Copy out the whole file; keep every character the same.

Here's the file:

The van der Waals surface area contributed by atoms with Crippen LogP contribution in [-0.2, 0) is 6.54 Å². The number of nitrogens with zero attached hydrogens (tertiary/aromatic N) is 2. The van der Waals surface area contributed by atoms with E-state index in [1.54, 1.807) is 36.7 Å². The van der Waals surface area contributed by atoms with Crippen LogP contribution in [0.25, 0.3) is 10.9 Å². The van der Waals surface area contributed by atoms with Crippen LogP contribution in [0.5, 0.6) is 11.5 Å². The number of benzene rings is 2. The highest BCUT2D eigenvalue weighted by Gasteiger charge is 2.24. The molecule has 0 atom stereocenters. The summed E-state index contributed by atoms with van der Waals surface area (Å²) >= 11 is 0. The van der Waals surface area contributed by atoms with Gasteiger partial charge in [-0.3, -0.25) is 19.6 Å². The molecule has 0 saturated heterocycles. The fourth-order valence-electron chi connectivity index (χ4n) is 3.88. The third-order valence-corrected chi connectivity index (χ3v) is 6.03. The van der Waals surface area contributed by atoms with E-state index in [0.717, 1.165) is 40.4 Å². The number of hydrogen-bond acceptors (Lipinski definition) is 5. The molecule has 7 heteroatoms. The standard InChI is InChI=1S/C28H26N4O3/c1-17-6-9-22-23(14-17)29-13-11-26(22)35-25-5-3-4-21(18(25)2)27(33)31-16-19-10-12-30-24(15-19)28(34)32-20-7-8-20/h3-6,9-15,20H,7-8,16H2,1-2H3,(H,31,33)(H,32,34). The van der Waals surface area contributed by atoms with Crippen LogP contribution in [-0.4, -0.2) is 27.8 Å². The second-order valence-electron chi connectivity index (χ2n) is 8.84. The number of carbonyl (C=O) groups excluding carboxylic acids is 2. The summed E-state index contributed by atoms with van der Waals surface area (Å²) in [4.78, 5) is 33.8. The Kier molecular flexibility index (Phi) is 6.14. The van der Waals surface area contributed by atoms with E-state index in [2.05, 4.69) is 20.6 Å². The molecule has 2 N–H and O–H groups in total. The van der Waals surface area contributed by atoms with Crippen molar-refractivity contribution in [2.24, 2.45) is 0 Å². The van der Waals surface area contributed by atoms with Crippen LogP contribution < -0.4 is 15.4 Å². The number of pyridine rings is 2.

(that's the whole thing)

The van der Waals surface area contributed by atoms with Crippen LogP contribution in [-0.2, 0) is 6.54 Å². The number of nitrogens with zero attached hydrogens (tertiary/aromatic N) is 2. The van der Waals surface area contributed by atoms with E-state index in [1.54, 1.807) is 36.7 Å². The van der Waals surface area contributed by atoms with Crippen LogP contribution in [0.25, 0.3) is 10.9 Å². The van der Waals surface area contributed by atoms with Crippen LogP contribution in [0.5, 0.6) is 11.5 Å². The number of benzene rings is 2. The highest BCUT2D eigenvalue weighted by Gasteiger charge is 2.24. The molecule has 0 atom stereocenters. The summed E-state index contributed by atoms with van der Waals surface area (Å²) >= 11 is 0. The van der Waals surface area contributed by atoms with Gasteiger partial charge in [-0.3, -0.25) is 19.6 Å². The molecule has 0 saturated heterocycles. The fourth-order valence-electron chi connectivity index (χ4n) is 3.88. The third-order valence-corrected chi connectivity index (χ3v) is 6.03. The van der Waals surface area contributed by atoms with E-state index in [0.717, 1.165) is 40.4 Å². The number of hydrogen-bond acceptors (Lipinski definition) is 5. The molecule has 7 heteroatoms. The standard InChI is InChI=1S/C28H26N4O3/c1-17-6-9-22-23(14-17)29-13-11-26(22)35-25-5-3-4-21(18(25)2)27(33)31-16-19-10-12-30-24(15-19)28(34)32-20-7-8-20/h3-6,9-15,20H,7-8,16H2,1-2H3,(H,31,33)(H,32,34). The van der Waals surface area contributed by atoms with Crippen LogP contribution in [-0.4, -0.2) is 27.8 Å². The second-order valence-electron chi connectivity index (χ2n) is 8.84. The number of carbonyl (C=O) groups excluding carboxylic acids is 2. The summed E-state index contributed by atoms with van der Waals surface area (Å²) in [4.78, 5) is 33.8. The Kier molecular flexibility index (Phi) is 6.14. The van der Waals surface area contributed by atoms with E-state index in [2.05, 4.69) is 20.6 Å². The molecule has 2 N–H and O–H groups in total. The van der Waals surface area contributed by atoms with Crippen molar-refractivity contribution in [2.24, 2.45) is 0 Å². The van der Waals surface area contributed by atoms with Crippen LogP contribution < -0.4 is 15.4 Å². The number of pyridine rings is 2.